RE: [CR]KOFs and the market.

(Example: Production Builders:Cinelli)

From: "Roman Stankus" <rstankus@mindspring.com>
To: <john@os2.dhs.org>, <classicrendezvous@bikelist.org>
Subject: RE: [CR]KOFs and the market.
Date: Fri, 10 Mar 2006 05:59:29 -0500
In-Reply-To: <4410EE72.4080904@new.rr.com>
Thread-Index: AcZD8FyD3++WdL8KS5+Vs+jmOXsjTQAQHUHw


I was simply replying to clarify that Louis was talking about frame and not complete bike weight. Peter didn't state the weight of Bobet's frame so sho knows what it weighed. A modern frame will weigh SIGNIFICANTLY less. Less is less no matter how you cut it and weight can matter. My guess would be more like a third in savings (maybe more) - still significant.

Roman Stankus Atlanta, Ga.

-----Original Message----- From: classicrendezvous-bounces@bikelist.org [mailto:classicrendezvous-bounces@bikelist.org] On Behalf Of John Thompson Sent: Thursday, March 09, 2006 10:12 PM To: classicrendezvous@bikelist.org Subject: Re: [CR]KOFs and the market.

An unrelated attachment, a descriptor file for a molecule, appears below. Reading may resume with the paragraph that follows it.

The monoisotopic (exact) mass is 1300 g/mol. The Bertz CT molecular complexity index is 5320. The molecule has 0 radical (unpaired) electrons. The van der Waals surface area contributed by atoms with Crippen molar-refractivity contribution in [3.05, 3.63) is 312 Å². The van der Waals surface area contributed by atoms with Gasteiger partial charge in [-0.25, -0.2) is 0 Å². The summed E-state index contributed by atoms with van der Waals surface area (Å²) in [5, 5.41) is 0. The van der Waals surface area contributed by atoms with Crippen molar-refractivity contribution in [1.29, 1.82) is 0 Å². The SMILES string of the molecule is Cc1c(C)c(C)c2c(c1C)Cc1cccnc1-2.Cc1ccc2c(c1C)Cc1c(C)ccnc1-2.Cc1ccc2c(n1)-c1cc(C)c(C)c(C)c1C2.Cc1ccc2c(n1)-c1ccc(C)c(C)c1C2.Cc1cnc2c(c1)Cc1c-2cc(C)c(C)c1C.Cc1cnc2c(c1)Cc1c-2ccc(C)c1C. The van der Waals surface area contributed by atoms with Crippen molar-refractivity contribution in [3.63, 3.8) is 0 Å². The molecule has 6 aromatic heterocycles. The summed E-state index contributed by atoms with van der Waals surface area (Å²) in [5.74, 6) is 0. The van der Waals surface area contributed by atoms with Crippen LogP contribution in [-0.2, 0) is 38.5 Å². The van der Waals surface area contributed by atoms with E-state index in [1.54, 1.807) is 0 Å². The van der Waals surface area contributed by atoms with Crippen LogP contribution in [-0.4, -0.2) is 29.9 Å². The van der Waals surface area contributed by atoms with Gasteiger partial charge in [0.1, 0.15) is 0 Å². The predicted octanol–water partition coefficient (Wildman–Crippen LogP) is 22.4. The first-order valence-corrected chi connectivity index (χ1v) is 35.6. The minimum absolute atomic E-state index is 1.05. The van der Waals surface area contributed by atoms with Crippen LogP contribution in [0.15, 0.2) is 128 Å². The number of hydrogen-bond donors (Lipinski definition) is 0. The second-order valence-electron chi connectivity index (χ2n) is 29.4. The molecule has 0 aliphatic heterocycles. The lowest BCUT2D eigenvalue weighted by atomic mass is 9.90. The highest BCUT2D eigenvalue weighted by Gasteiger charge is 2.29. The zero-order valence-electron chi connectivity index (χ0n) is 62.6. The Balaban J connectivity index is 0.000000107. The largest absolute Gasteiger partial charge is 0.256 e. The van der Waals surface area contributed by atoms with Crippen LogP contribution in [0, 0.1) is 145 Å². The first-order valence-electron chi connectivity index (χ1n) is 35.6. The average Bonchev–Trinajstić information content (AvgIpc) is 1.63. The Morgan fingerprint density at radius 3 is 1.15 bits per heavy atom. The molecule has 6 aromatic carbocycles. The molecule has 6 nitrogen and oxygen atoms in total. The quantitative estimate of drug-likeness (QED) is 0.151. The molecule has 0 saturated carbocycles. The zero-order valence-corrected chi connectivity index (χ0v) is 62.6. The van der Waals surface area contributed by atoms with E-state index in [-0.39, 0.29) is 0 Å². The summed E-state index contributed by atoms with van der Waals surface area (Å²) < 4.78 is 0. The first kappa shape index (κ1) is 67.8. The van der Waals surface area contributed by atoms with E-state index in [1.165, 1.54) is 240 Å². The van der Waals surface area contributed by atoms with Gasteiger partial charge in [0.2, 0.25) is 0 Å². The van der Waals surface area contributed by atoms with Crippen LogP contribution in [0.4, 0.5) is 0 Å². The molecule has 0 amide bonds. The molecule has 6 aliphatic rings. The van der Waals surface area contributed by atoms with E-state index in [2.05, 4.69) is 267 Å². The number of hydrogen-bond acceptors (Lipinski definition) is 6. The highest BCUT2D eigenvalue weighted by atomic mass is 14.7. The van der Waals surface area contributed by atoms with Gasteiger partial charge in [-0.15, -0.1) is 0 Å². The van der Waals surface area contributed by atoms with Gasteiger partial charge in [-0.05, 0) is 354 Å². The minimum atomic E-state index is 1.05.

Roman Stankus wrote:
> Louis was talking about the frame weight - not the complete bike.

That may be, but even so I think "half the weight" is more an extravagant verbal flourish than reality. There are only so many ways to reduce a frame's weight, and if you're using steel (as you would with a KOF frame) you have even fewer options. Tube thickness below a certain point is structurally unsound -- think "beer can." With bikes that limit is about 0.5mm wall thickness. For a durable bike you'll need a thicker wall, say 0.8mm or 0.9mm -- about the same as Reynold 531 or Columbus SL back in the day. Modern investment cast lugs, shells, and crowns are seldom lighter than the old pressed pieces, so where are you going to cut the weight, if not in the components?

--
John (john@os2.dhs.org)
Appleton WI USA